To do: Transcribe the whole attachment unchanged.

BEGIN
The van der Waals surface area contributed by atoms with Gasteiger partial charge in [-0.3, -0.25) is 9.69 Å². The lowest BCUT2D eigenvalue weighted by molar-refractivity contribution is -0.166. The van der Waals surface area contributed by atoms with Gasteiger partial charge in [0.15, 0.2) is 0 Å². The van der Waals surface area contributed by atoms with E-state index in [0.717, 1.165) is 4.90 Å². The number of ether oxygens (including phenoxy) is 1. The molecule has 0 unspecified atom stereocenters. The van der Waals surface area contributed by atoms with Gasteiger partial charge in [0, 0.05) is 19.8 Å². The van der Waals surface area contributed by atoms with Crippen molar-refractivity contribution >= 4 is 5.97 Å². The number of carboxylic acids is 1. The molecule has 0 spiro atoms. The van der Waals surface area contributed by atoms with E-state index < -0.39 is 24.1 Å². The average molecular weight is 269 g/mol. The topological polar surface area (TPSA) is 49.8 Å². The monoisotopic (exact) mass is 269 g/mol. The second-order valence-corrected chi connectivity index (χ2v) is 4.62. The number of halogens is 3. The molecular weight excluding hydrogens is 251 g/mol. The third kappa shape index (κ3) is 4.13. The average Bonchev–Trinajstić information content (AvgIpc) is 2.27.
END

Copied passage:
The van der Waals surface area contributed by atoms with Gasteiger partial charge in [-0.3, -0.25) is 9.69 Å². The lowest BCUT2D eigenvalue weighted by molar-refractivity contribution is -0.166. The van der Waals surface area contributed by atoms with Gasteiger partial charge in [0.15, 0.2) is 0 Å². The van der Waals surface area contributed by atoms with E-state index in [0.717, 1.165) is 4.90 Å². The number of ether oxygens (including phenoxy) is 1. The molecule has 0 unspecified atom stereocenters. The van der Waals surface area contributed by atoms with Gasteiger partial charge in [0, 0.05) is 19.8 Å². The van der Waals surface area contributed by atoms with Crippen molar-refractivity contribution >= 4 is 5.97 Å². The number of carboxylic acids is 1. The molecule has 0 spiro atoms. The van der Waals surface area contributed by atoms with E-state index < -0.39 is 24.1 Å². The average molecular weight is 269 g/mol. The topological polar surface area (TPSA) is 49.8 Å². The monoisotopic (exact) mass is 269 g/mol. The second-order valence-corrected chi connectivity index (χ2v) is 4.62. The number of halogens is 3. The molecular weight excluding hydrogens is 251 g/mol. The third kappa shape index (κ3) is 4.13. The average Bonchev–Trinajstić information content (AvgIpc) is 2.27.